The sorting and tossing actually asks what is arguably one of life’s central questions, one we don’t ever want to think about until we’re holding a batik scarf, dangling it over a “maybe” pile, wondering while it hovers: Can she see me now, or is she just gone? 

This just got heavier than a box of blue glass vases headed for a landfill in Henderson. 

And that’s where an organizing book is one thing, and a spiritual guide is another. I turned to Rabbi Naomi Levy, the founder and leader of Jewish spiritual outreach program Nashuva, and author of several best-sellers about faith, God and loss, including “To Begin Again.”

“I believe that there’s another dimension and it’s not a far dimension,” the rabbi explained to me over the phone, her voice calm and measured, her words thoughtful and deliberate. “I don’t believe heaven is a faraway place; it’s like a simultaneous place that we get small glimpses of in life. The soul comes from a place of eternity, from another dimension, and it descends to this world, this material world, and it’s here for a mission — to create connections and healings — and there are daily missions and there are missions that take a lifelong period of time. But when it’s time, the soul returns to its place of eternity and the body returns to the earth.”

And the stuff that once belonged to that body and soul? 

“I just feel very strongly that the part of your mom that collected stuff is gone,” Levy reassured me.

“The part of the soul that remains is the part that’s connected to things of eternity, not temporality: beauty, divinity, oneness and love.” 

So while the part of her that cared about possessions was gone, my mother, according to Rabbi Naomi, was not. 

At that point, she admitted, somewhat sheepishly, that she still has a box of her own mother’s sweaters in a box under her bed. Though she lost her mom several years ago now, the sweaters still carry her smell, and every now and again she takes them out to get a whiff. That’s how I feel about the few things I kept, like the jade charm. It touched her and now it’s touching me, so there’s a sensory reminder of the deeper spiritual truth: “Souls who loved us are never far away.” 

Stuff can help us mourn, but that doesn’t mean my mom is in heaven having a conniption because I subtracted her Russian nesting dolls.

Whatever and wherever her soul is, a part of her showed up on my doorstep last week. She arrived courtesy of the Neptune Society, in a cardboard box shipped for $63.01.

As to where to scatter her ashes, she left that up to me. I guess I will return them to the earth. Most likely, the earth underneath a flea market, where the vintage lace doilies are plentiful, the plaster fruit always smiles, and the ceramic creatures roam free.

Tamara Strasser


Teresa Strasser is an Emmy- and Los Angeles Press Club Award-winning writer and author of the best-selling memoir “Exploiting My Baby” (Penguin). Currently, she co-hosts “The List Weekend,” a syndicated TV show from the E.W. Scripps Co. She lives in Phoenix with her husband and two sons.

Orthodox Jewish woman suing former employer for Passover sanctions


An Orthodox Jewish woman has gone to a federal appeals court in her lawsuit against a former employer with claims she was punished for taking off time for the Passover holiday.

The Becket Fund for Religious Liberty and the American Jewish Committee each filed a friend of the court brief on Tuesday with the 4th Circuit Court of Appeals in Richmond, Virginia, on behalf of Susan Abeles, who retired involuntarily in 2013 after working for the Metropolitan Washington Airports Authority for 26 years. She was accused of being absent without leave on the last two days of Passover that year and suspended for five days without pay.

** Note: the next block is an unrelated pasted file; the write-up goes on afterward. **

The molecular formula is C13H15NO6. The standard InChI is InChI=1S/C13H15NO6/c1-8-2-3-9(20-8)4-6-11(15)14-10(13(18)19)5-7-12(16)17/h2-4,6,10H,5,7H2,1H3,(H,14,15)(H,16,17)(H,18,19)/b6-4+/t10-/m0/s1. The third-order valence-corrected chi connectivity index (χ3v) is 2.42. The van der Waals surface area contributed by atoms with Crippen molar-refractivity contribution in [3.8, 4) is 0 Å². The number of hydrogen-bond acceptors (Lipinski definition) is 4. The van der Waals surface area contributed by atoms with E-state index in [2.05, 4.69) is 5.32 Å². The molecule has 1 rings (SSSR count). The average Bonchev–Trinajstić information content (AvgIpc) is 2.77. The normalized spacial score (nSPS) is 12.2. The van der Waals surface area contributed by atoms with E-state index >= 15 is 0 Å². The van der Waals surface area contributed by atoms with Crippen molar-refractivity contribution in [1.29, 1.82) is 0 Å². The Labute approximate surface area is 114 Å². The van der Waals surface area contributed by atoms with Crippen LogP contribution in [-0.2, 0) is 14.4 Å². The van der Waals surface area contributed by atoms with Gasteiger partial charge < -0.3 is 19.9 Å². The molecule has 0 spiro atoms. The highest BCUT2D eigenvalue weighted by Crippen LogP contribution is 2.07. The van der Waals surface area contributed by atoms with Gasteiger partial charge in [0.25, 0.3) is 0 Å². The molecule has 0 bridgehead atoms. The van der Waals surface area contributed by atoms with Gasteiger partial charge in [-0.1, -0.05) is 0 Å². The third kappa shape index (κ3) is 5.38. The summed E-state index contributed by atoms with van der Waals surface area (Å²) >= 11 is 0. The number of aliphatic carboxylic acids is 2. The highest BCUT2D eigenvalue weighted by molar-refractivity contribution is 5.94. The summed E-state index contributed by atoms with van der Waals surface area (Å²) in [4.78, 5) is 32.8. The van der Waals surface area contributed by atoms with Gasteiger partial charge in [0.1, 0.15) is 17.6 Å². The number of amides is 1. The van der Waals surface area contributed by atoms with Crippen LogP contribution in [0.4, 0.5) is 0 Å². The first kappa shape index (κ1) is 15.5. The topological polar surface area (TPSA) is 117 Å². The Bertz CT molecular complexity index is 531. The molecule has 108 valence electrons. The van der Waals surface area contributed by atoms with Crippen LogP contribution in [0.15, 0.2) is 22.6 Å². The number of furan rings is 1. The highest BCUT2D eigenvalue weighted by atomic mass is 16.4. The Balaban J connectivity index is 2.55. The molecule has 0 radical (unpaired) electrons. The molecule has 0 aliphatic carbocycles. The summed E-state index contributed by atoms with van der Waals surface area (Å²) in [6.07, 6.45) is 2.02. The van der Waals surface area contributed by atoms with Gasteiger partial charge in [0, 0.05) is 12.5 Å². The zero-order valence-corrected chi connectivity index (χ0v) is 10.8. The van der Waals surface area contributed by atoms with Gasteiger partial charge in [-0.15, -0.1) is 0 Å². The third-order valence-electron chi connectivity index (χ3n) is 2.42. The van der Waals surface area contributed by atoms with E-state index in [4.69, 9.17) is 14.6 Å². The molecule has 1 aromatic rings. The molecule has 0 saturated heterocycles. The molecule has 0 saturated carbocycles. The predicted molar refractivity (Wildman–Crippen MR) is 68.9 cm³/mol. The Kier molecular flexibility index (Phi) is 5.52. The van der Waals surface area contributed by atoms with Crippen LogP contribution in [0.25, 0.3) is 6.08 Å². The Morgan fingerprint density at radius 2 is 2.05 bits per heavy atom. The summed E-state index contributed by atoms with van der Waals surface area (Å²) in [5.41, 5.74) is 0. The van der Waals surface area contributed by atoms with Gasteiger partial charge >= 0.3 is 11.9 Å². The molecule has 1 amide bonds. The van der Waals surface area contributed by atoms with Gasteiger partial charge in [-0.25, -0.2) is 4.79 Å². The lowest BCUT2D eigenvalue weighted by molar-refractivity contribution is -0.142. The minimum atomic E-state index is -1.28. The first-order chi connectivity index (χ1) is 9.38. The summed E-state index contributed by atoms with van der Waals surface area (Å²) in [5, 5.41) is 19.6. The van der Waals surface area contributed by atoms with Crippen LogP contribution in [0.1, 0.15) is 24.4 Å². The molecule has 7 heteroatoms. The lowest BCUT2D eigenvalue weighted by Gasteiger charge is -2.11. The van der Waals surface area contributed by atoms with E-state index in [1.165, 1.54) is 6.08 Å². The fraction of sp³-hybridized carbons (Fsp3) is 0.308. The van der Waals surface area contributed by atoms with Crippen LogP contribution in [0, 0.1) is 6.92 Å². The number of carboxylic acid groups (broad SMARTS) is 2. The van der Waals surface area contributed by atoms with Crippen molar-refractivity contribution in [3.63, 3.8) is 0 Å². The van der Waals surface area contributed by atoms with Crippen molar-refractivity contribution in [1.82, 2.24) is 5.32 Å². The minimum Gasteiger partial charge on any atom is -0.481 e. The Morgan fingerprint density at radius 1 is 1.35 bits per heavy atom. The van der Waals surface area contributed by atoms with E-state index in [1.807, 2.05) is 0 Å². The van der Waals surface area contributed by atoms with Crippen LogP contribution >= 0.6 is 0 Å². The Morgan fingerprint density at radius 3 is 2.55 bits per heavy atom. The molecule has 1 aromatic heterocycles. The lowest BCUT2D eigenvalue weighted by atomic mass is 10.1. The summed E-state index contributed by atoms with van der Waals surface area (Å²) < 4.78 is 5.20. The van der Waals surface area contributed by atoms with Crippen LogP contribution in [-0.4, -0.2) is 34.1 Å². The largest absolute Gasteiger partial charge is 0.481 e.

A federal district court in Virginia ruled against Abeles on April 1 on her lawsuit filed in May 2015.

In the suit, Abeles says she requested and received time off each year to observe Passover in accordance with her Orthodox Jewish beliefs and that in 2013, like every other year, she followed proper procedure, including giving ample notice and several reminders.

Upon returning to work, the suit claims, her superiors accused her of failing to follow proper protocol for obtaining leave and sanctioned her, which led to her early retirement.

Passover is observed for eight days each spring, and Jewish religious law prohibits work during the first two and last two days.

The airport authority argued that it is not strictly a government entity and thus does not have to follow the Religious Freedom Restoration Act, which prevents religious discrimination in the workplace.

The suit asks the court to order the airports authority to rescind the absent without leave designation and remove all references to it from her personnel file, and calls for the authority to reinstate Abeles to her position if she so chooses. It also asks for a financial reward to cover lost income, lost pension income due to the early retirement and remuneration for pain and suffering.

“It takes some chutzpah for the government to punish a Jewish woman for celebrating Passover,” said Eric Rassbach, deputy general counsel at the Becket Fund. “That didn’t work out so well for Pharaoh.”

“This case is just one more example of the rampant anti-Semitism that Orthodox Jews face every day,” he said.

Abeles is being represented by Nathan Lewin of Lewin & Lewin in Washington.

On Nat Geo show, Morgan Freeman sits down for Seder


While the prophet Elijah remains conspicuously absent, one Passover Seder in Jerusalem received a more well-known guest.

Morgan Freeman, the well-known actor and voiceover artist, attended a Seder held by Rabbi Maya Leibovitch, the first woman born in Israel to become a rabbi. Footage of the evening aired on May 8 during the sixth episode Freeman’s National Geographic show, “The Story of God.”